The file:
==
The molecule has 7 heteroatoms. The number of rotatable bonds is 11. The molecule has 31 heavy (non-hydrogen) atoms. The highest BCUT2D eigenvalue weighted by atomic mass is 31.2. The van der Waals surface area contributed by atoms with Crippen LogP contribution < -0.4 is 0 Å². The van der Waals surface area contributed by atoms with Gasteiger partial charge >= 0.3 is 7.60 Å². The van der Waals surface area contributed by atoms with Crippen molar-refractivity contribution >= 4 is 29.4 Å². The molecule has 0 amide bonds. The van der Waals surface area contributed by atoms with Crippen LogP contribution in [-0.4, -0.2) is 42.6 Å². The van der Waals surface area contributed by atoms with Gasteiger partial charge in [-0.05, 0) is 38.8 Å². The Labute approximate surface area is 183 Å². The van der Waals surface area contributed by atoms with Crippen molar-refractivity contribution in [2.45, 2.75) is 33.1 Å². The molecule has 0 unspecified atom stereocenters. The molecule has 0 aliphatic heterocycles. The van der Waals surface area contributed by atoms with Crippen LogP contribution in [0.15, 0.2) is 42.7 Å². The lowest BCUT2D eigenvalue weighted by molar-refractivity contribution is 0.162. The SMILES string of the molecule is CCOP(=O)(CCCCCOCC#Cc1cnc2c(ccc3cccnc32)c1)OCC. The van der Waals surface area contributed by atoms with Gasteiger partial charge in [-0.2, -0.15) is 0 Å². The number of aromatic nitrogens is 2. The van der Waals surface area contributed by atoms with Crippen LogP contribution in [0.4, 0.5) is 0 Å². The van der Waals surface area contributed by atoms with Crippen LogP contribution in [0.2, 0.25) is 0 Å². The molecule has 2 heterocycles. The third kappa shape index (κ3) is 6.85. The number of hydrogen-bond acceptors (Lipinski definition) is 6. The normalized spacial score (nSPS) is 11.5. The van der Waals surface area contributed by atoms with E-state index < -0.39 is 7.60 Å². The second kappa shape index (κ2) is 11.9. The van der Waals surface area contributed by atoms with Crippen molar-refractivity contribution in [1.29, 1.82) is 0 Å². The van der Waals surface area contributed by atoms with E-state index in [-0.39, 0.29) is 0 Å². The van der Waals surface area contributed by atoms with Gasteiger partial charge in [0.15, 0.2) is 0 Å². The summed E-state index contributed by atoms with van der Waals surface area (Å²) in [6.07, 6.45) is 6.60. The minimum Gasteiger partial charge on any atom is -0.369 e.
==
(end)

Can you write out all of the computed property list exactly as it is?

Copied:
The molecule has 7 heteroatoms. The number of rotatable bonds is 11. The molecule has 31 heavy (non-hydrogen) atoms. The highest BCUT2D eigenvalue weighted by atomic mass is 31.2. The van der Waals surface area contributed by atoms with Crippen LogP contribution < -0.4 is 0 Å². The van der Waals surface area contributed by atoms with Gasteiger partial charge >= 0.3 is 7.60 Å². The van der Waals surface area contributed by atoms with Crippen molar-refractivity contribution >= 4 is 29.4 Å². The molecule has 0 amide bonds. The van der Waals surface area contributed by atoms with Crippen LogP contribution in [-0.4, -0.2) is 42.6 Å². The van der Waals surface area contributed by atoms with Gasteiger partial charge in [-0.05, 0) is 38.8 Å². The Labute approximate surface area is 183 Å². The van der Waals surface area contributed by atoms with Crippen molar-refractivity contribution in [2.45, 2.75) is 33.1 Å². The molecule has 0 unspecified atom stereocenters. The molecule has 0 aliphatic heterocycles. The van der Waals surface area contributed by atoms with Crippen LogP contribution in [0.15, 0.2) is 42.7 Å². The lowest BCUT2D eigenvalue weighted by molar-refractivity contribution is 0.162. The SMILES string of the molecule is CCOP(=O)(CCCCCOCC#Cc1cnc2c(ccc3cccnc32)c1)OCC. The van der Waals surface area contributed by atoms with Gasteiger partial charge in [-0.2, -0.15) is 0 Å². The number of aromatic nitrogens is 2. The van der Waals surface area contributed by atoms with Crippen LogP contribution in [0.4, 0.5) is 0 Å². The van der Waals surface area contributed by atoms with Crippen LogP contribution in [0.2, 0.25) is 0 Å². The molecule has 2 heterocycles. The third kappa shape index (κ3) is 6.85. The number of hydrogen-bond acceptors (Lipinski definition) is 6. The normalized spacial score (nSPS) is 11.5. The van der Waals surface area contributed by atoms with E-state index < -0.39 is 7.60 Å². The second kappa shape index (κ2) is 11.9. The van der Waals surface area contributed by atoms with Crippen molar-refractivity contribution in [1.29, 1.82) is 0 Å². The van der Waals surface area contributed by atoms with E-state index in [-0.39, 0.29) is 0 Å². The van der Waals surface area contributed by atoms with Gasteiger partial charge in [0.15, 0.2) is 0 Å². The summed E-state index contributed by atoms with van der Waals surface area (Å²) in [6.07, 6.45) is 6.60. The minimum Gasteiger partial charge on any atom is -0.369 e.